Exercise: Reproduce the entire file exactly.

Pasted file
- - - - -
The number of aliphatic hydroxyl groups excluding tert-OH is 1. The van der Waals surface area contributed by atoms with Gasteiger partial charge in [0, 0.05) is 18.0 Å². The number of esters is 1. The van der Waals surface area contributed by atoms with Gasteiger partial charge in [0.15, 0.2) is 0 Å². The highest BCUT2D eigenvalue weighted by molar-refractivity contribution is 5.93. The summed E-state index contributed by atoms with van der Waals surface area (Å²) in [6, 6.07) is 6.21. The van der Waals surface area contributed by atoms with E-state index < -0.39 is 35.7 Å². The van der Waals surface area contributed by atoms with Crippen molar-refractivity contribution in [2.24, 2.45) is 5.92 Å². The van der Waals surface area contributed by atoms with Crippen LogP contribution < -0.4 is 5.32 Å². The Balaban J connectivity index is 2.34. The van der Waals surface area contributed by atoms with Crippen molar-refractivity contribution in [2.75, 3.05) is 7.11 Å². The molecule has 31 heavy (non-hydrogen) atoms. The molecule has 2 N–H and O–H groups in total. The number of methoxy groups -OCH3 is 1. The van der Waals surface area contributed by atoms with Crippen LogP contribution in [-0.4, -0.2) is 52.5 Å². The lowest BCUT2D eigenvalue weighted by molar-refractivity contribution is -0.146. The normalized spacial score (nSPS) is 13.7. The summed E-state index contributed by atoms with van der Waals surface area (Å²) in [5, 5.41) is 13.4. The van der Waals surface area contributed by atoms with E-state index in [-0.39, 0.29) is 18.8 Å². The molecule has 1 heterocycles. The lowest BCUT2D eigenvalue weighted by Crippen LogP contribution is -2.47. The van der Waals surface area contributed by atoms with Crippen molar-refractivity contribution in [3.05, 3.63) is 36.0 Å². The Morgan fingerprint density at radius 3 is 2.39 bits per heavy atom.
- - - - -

The number of aliphatic hydroxyl groups excluding tert-OH is 1. The van der Waals surface area contributed by atoms with Gasteiger partial charge in [0, 0.05) is 18.0 Å². The number of esters is 1. The van der Waals surface area contributed by atoms with Gasteiger partial charge in [0.15, 0.2) is 0 Å². The highest BCUT2D eigenvalue weighted by molar-refractivity contribution is 5.93. The summed E-state index contributed by atoms with van der Waals surface area (Å²) in [6, 6.07) is 6.21. The van der Waals surface area contributed by atoms with E-state index < -0.39 is 35.7 Å². The van der Waals surface area contributed by atoms with Crippen molar-refractivity contribution in [2.24, 2.45) is 5.92 Å². The van der Waals surface area contributed by atoms with Crippen LogP contribution < -0.4 is 5.32 Å². The Balaban J connectivity index is 2.34. The van der Waals surface area contributed by atoms with Crippen molar-refractivity contribution in [2.75, 3.05) is 7.11 Å². The molecule has 31 heavy (non-hydrogen) atoms. The molecule has 2 N–H and O–H groups in total. The number of methoxy groups -OCH3 is 1. The van der Waals surface area contributed by atoms with Crippen LogP contribution in [-0.4, -0.2) is 52.5 Å². The lowest BCUT2D eigenvalue weighted by molar-refractivity contribution is -0.146. The normalized spacial score (nSPS) is 13.7. The summed E-state index contributed by atoms with van der Waals surface area (Å²) in [5, 5.41) is 13.4. The van der Waals surface area contributed by atoms with E-state index in [-0.39, 0.29) is 18.8 Å². The molecule has 1 heterocycles. The lowest BCUT2D eigenvalue weighted by Crippen LogP contribution is -2.47. The van der Waals surface area contributed by atoms with Crippen molar-refractivity contribution in [3.05, 3.63) is 36.0 Å². The Morgan fingerprint density at radius 3 is 2.39 bits per heavy atom.